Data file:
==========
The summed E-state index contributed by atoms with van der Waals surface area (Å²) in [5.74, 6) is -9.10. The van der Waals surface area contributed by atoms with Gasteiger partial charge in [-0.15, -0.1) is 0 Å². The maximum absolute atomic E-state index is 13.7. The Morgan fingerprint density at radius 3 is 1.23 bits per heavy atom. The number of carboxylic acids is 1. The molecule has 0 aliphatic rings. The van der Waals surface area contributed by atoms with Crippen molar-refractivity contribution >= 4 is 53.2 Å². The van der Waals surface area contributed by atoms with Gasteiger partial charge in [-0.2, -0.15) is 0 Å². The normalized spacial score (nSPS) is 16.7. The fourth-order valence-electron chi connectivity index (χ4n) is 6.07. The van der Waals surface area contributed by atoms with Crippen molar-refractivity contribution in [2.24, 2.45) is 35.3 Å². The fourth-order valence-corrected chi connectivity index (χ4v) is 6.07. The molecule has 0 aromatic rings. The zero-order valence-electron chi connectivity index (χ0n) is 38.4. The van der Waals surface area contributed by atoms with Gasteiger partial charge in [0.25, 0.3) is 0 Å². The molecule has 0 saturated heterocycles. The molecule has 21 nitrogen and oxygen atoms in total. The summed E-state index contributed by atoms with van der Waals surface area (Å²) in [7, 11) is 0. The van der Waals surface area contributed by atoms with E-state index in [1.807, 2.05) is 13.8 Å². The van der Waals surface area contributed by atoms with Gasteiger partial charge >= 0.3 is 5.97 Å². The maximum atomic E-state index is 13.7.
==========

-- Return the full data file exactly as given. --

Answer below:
The summed E-state index contributed by atoms with van der Waals surface area (Å²) in [5.74, 6) is -9.10. The van der Waals surface area contributed by atoms with Gasteiger partial charge in [-0.15, -0.1) is 0 Å². The maximum absolute atomic E-state index is 13.7. The Morgan fingerprint density at radius 3 is 1.23 bits per heavy atom. The number of carboxylic acids is 1. The molecule has 0 aliphatic rings. The van der Waals surface area contributed by atoms with Crippen molar-refractivity contribution >= 4 is 53.2 Å². The van der Waals surface area contributed by atoms with Gasteiger partial charge in [-0.2, -0.15) is 0 Å². The normalized spacial score (nSPS) is 16.7. The fourth-order valence-electron chi connectivity index (χ4n) is 6.07. The van der Waals surface area contributed by atoms with Crippen molar-refractivity contribution in [2.24, 2.45) is 35.3 Å². The fourth-order valence-corrected chi connectivity index (χ4v) is 6.07. The molecule has 0 aromatic rings. The zero-order valence-electron chi connectivity index (χ0n) is 38.4. The van der Waals surface area contributed by atoms with Gasteiger partial charge in [0.25, 0.3) is 0 Å². The molecule has 0 saturated heterocycles. The molecule has 21 nitrogen and oxygen atoms in total. The summed E-state index contributed by atoms with van der Waals surface area (Å²) in [7, 11) is 0. The van der Waals surface area contributed by atoms with E-state index in [1.807, 2.05) is 13.8 Å². The van der Waals surface area contributed by atoms with Gasteiger partial charge >= 0.3 is 5.97 Å². The maximum atomic E-state index is 13.7.